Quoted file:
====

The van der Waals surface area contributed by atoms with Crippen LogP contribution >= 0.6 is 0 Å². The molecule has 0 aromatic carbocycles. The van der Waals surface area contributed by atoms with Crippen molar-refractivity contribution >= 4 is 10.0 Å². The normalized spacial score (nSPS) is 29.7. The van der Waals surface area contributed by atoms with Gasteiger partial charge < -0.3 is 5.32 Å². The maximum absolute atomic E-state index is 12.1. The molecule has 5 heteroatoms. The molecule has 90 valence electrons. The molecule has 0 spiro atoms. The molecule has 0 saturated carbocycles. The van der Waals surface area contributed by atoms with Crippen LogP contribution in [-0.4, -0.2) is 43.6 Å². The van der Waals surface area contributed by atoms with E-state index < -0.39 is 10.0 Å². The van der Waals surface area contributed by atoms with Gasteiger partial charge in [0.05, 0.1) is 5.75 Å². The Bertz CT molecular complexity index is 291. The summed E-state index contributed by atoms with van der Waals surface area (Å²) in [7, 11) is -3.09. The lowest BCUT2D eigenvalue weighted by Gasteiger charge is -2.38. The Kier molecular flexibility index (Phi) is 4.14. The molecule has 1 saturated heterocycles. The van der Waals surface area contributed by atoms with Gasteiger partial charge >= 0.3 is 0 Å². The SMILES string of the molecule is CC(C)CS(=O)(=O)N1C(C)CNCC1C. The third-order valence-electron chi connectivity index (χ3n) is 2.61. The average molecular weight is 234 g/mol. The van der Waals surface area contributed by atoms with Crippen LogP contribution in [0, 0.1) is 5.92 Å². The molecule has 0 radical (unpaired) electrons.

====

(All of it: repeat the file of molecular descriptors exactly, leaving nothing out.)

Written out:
The van der Waals surface area contributed by atoms with Crippen LogP contribution >= 0.6 is 0 Å². The molecule has 0 aromatic carbocycles. The van der Waals surface area contributed by atoms with Crippen molar-refractivity contribution >= 4 is 10.0 Å². The normalized spacial score (nSPS) is 29.7. The van der Waals surface area contributed by atoms with Gasteiger partial charge < -0.3 is 5.32 Å². The maximum absolute atomic E-state index is 12.1. The molecule has 5 heteroatoms. The molecule has 90 valence electrons. The molecule has 0 spiro atoms. The molecule has 0 saturated carbocycles. The van der Waals surface area contributed by atoms with Crippen LogP contribution in [-0.4, -0.2) is 43.6 Å². The van der Waals surface area contributed by atoms with E-state index < -0.39 is 10.0 Å². The van der Waals surface area contributed by atoms with Gasteiger partial charge in [0.05, 0.1) is 5.75 Å². The Bertz CT molecular complexity index is 291. The summed E-state index contributed by atoms with van der Waals surface area (Å²) in [7, 11) is -3.09. The lowest BCUT2D eigenvalue weighted by Gasteiger charge is -2.38. The Kier molecular flexibility index (Phi) is 4.14. The molecule has 1 saturated heterocycles. The van der Waals surface area contributed by atoms with Gasteiger partial charge >= 0.3 is 0 Å². The SMILES string of the molecule is CC(C)CS(=O)(=O)N1C(C)CNCC1C. The third-order valence-electron chi connectivity index (χ3n) is 2.61. The average molecular weight is 234 g/mol. The van der Waals surface area contributed by atoms with Crippen LogP contribution in [0, 0.1) is 5.92 Å². The molecule has 0 radical (unpaired) electrons.